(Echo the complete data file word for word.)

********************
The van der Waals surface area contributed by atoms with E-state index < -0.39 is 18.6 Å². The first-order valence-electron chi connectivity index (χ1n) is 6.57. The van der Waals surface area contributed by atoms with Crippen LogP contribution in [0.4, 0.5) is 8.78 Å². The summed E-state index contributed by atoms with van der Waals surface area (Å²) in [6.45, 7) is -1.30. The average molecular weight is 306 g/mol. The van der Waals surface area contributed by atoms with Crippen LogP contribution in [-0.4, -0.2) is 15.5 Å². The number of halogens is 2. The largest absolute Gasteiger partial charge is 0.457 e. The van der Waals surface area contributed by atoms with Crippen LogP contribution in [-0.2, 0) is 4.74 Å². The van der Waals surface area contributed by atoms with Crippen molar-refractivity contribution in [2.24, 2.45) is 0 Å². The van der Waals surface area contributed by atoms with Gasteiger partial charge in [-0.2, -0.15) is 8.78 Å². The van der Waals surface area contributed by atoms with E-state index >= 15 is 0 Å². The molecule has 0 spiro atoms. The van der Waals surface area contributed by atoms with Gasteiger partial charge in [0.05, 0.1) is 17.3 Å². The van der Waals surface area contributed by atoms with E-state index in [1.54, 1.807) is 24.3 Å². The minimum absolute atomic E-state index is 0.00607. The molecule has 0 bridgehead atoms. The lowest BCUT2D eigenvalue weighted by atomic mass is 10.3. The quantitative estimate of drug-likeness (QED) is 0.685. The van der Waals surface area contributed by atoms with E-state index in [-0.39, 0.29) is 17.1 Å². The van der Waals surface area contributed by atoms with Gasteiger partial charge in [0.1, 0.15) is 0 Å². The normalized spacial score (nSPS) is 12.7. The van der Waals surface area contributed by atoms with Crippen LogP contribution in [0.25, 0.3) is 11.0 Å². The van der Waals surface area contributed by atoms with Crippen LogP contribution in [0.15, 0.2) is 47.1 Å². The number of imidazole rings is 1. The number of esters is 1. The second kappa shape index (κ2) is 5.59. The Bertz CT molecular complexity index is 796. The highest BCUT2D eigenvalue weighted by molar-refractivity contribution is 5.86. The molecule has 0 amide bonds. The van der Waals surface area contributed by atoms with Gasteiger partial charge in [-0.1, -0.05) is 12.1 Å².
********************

The van der Waals surface area contributed by atoms with E-state index < -0.39 is 18.6 Å². The first-order valence-electron chi connectivity index (χ1n) is 6.57. The van der Waals surface area contributed by atoms with Crippen LogP contribution in [0.4, 0.5) is 8.78 Å². The summed E-state index contributed by atoms with van der Waals surface area (Å²) in [6.45, 7) is -1.30. The average molecular weight is 306 g/mol. The van der Waals surface area contributed by atoms with Crippen LogP contribution in [-0.4, -0.2) is 15.5 Å². The number of halogens is 2. The largest absolute Gasteiger partial charge is 0.457 e. The van der Waals surface area contributed by atoms with Crippen LogP contribution in [-0.2, 0) is 4.74 Å². The van der Waals surface area contributed by atoms with Crippen molar-refractivity contribution in [2.24, 2.45) is 0 Å². The van der Waals surface area contributed by atoms with Gasteiger partial charge in [-0.2, -0.15) is 8.78 Å². The van der Waals surface area contributed by atoms with E-state index >= 15 is 0 Å². The molecule has 0 spiro atoms. The van der Waals surface area contributed by atoms with Gasteiger partial charge in [0.05, 0.1) is 17.3 Å². The van der Waals surface area contributed by atoms with E-state index in [1.54, 1.807) is 24.3 Å². The minimum absolute atomic E-state index is 0.00607. The molecule has 0 bridgehead atoms. The lowest BCUT2D eigenvalue weighted by atomic mass is 10.3. The quantitative estimate of drug-likeness (QED) is 0.685. The van der Waals surface area contributed by atoms with E-state index in [-0.39, 0.29) is 17.1 Å². The van der Waals surface area contributed by atoms with Gasteiger partial charge in [0.1, 0.15) is 0 Å². The normalized spacial score (nSPS) is 12.7. The van der Waals surface area contributed by atoms with Crippen LogP contribution in [0.25, 0.3) is 11.0 Å². The van der Waals surface area contributed by atoms with Crippen LogP contribution in [0.15, 0.2) is 47.1 Å². The number of imidazole rings is 1. The number of esters is 1. The second kappa shape index (κ2) is 5.59. The Bertz CT molecular complexity index is 796. The highest BCUT2D eigenvalue weighted by molar-refractivity contribution is 5.86. The molecule has 0 amide bonds. The van der Waals surface area contributed by atoms with Gasteiger partial charge in [-0.1, -0.05) is 12.1 Å².